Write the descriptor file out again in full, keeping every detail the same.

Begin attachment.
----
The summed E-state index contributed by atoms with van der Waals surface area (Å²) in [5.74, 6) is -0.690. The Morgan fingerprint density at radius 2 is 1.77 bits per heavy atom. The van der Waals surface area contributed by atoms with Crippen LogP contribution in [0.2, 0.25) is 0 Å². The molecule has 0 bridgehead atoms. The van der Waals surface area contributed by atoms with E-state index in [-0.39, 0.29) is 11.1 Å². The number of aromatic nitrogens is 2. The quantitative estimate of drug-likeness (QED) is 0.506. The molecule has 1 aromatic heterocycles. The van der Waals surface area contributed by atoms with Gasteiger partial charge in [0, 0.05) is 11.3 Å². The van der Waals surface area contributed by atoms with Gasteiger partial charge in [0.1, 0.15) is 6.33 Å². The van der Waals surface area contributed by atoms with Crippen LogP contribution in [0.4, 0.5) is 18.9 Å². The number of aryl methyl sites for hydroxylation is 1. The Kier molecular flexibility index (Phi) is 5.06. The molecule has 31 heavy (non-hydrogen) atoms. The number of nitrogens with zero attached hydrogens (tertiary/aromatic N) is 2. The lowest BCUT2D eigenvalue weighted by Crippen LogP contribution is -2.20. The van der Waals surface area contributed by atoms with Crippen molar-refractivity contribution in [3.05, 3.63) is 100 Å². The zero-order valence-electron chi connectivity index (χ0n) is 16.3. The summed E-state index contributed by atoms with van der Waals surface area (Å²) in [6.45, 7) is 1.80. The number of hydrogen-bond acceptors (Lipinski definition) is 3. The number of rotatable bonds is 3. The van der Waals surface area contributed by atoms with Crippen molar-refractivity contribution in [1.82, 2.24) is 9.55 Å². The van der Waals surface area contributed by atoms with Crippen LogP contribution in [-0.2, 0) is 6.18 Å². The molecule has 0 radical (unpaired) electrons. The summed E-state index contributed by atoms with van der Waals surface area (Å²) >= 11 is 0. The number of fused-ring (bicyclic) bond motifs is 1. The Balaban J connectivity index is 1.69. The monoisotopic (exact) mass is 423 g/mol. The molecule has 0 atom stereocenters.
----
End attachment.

The summed E-state index contributed by atoms with van der Waals surface area (Å²) in [5.74, 6) is -0.690. The Morgan fingerprint density at radius 2 is 1.77 bits per heavy atom. The van der Waals surface area contributed by atoms with Crippen LogP contribution in [0.2, 0.25) is 0 Å². The molecule has 0 bridgehead atoms. The van der Waals surface area contributed by atoms with E-state index in [-0.39, 0.29) is 11.1 Å². The number of aromatic nitrogens is 2. The quantitative estimate of drug-likeness (QED) is 0.506. The molecule has 1 aromatic heterocycles. The van der Waals surface area contributed by atoms with Gasteiger partial charge in [0, 0.05) is 11.3 Å². The van der Waals surface area contributed by atoms with Gasteiger partial charge in [0.1, 0.15) is 6.33 Å². The van der Waals surface area contributed by atoms with Crippen LogP contribution in [0.4, 0.5) is 18.9 Å². The number of aryl methyl sites for hydroxylation is 1. The Kier molecular flexibility index (Phi) is 5.06. The molecule has 31 heavy (non-hydrogen) atoms. The number of nitrogens with zero attached hydrogens (tertiary/aromatic N) is 2. The lowest BCUT2D eigenvalue weighted by Crippen LogP contribution is -2.20. The van der Waals surface area contributed by atoms with Crippen molar-refractivity contribution in [3.05, 3.63) is 100 Å². The zero-order valence-electron chi connectivity index (χ0n) is 16.3. The summed E-state index contributed by atoms with van der Waals surface area (Å²) in [6.45, 7) is 1.80. The number of hydrogen-bond acceptors (Lipinski definition) is 3. The number of rotatable bonds is 3. The van der Waals surface area contributed by atoms with Crippen molar-refractivity contribution in [1.82, 2.24) is 9.55 Å². The van der Waals surface area contributed by atoms with Crippen LogP contribution in [-0.2, 0) is 6.18 Å². The molecule has 0 radical (unpaired) electrons. The summed E-state index contributed by atoms with van der Waals surface area (Å²) >= 11 is 0. The number of fused-ring (bicyclic) bond motifs is 1. The Balaban J connectivity index is 1.69. The monoisotopic (exact) mass is 423 g/mol. The molecule has 0 atom stereocenters.